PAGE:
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Here's how to get your retirement savings back on track

Many Americans put their retirement savings goals on the back-burner this past year to handle more immediate cash flow needs arising from the pandemic and ensuing shutdown of much of American life.

As the COVID-19 vaccines roll out and the economy begins to look more like normal, many people may start again thinking about their golden years and how to plan to get there. But they may feel paralyzed on how to restart their savings.

"It can feel daunting to get back on track," said Nicole Gopoian Wirick, a certified financial planner in Birmingham, Michigan. "For those who feel overwhelmed and defeated, I encourage you to focus on making small, attainable changes over time. Give yourself grace and start taking small steps in the right direction."

Here are the steps to get back on track with your retirement saving and get ahead as you become more financially secure.

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Find extra money

Once you become more financially stable, that's a good time to look at your budget again. Identify areas where you can find some money that can be put towards your long-term goals.

"I like to look at the meat and potatoes of your cash flow," said Tess Zigo, a certified financial planner in Lisle, Illinois. "The 80/20 rule often applies to your finances, so focus on the biggest expenses and try to figure out if you can make modifications to reduce the 20% of items eating up your budget."

Save for an emergency first

If there was ever a time to raid your emergency savings, 2020 was it. Maybe you temporarily lost your job or needed to help other family members with expenses. In any case, if your rainy day funds are gone, start there. You don't want to take from your retirement funds in the next emergency.

"The pandemic and resulting job losses should underscore the importance of having a solid emergency fund, even before retirement savings," said Kristin Sullivan, a certified financial planner in Denver. "So, make sure you have at least one month — preferably three — of fixed expenses in a savings account. Then you can start up your retirement savings again."

Restart 401k contributions

If you temporarily stopped contributing to your 401k, so you could bring home a little more money each paycheck last year, maybe it's time to start back up if you're financially sound. You don't have to match the same level if you want to be cautious.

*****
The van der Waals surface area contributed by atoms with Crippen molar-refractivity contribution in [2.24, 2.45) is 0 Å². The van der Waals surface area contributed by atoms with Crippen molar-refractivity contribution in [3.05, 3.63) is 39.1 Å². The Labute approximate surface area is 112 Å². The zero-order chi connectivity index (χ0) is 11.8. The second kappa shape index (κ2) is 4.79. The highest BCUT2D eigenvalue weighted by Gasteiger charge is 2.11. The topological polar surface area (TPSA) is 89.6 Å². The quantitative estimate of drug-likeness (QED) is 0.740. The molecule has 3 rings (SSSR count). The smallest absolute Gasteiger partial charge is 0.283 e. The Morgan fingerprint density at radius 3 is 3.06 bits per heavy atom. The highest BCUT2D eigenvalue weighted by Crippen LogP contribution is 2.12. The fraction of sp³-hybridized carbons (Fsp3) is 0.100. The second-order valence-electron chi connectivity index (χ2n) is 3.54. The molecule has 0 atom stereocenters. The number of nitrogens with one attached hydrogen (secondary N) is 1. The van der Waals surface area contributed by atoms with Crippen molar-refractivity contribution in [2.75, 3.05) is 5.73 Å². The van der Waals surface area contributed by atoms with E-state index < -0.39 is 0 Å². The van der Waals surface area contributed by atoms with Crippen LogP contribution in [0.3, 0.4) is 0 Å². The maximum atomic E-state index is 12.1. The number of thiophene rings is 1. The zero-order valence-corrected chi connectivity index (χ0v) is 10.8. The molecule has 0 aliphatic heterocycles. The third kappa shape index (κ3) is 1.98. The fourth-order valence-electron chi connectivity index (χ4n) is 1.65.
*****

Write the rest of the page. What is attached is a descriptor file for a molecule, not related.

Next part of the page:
"Restart contributions at a level you are comfortable with and increase when you can," said Joyce Streithorst, a certified financial planner in Melville, New York. "Every contribution brings you closer to your retirement goals."

Increase 401k contributions when ready

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At some point, you'll want to increase your contributions when money is flowing. The ideal is to sock away 15% of your pre-tax income, including any contributions made by your employer.

"If money is tight, do something small like 4% into a retirement plan," Sullivan said. "Use your plan's auto increase feature to raise that by 1%-2% per year. Give yourself a break and think long term."

Pay back

If you took advantage of new rules under the CARES Act that got rid of early withdrawal penalties or made it easier to borrow more from your 401k, start thinking about how to repay those funds.

"For those with withdrawals, that want to repay them, look to pay them back quicker, then convert to saving," said Robert Schultz, a certified financial planner in Atlanta.

Play catch up

If you are age 50 or over, you typically can contribute more than the annual contribution limits to 401k and IRA plans. This will help you get further on track if you're behind on saving for retirement.

The 401k contribution limit for 2021 is $26,000 for those 50 and over. The IRA contribution limit for 2021 is $7,000 for those 50 and over.

Open an IRA

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In addition to contributing to your 401k, consider contributing to a traditional IRA or a Roth IRA (if you meet the income limits). If you do it quickly, you can deduct any contributions you make to an existing traditional IRA before tax day on April 15 from your 2020 taxable income. Roth IRA contributions aren’t deductible.

Get ahead by maxing out

"Find out the maximum contribution limit for each retirement plan you can contribute to and the contribution deadline then make a plan on how to reach this level of savings," Streithorst said. "If not for 2020, then for 2021 and beyond."

The 401k contribution limit for 2021 is $19,500 (plus an additional $6,500 for those 50 and over). The IRA contribution limit for 2021 is $6,000 (plus an additional $1,000 for those 50 and over).

Save outside of retirement plans

If you've done all of the above that you're eligible to do, congratulations on getting this far! Any additional money you have should be invested outside of your retirement plans. If you retire early, you can tap these funds penalty-free.

"Start a non-retirement brokerage account with additional excess funds," Schultz said.

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Janna is an editor for Yahoo Money and Cashay, a new personal finance website. Follow her on Twitter @JannaHerron.

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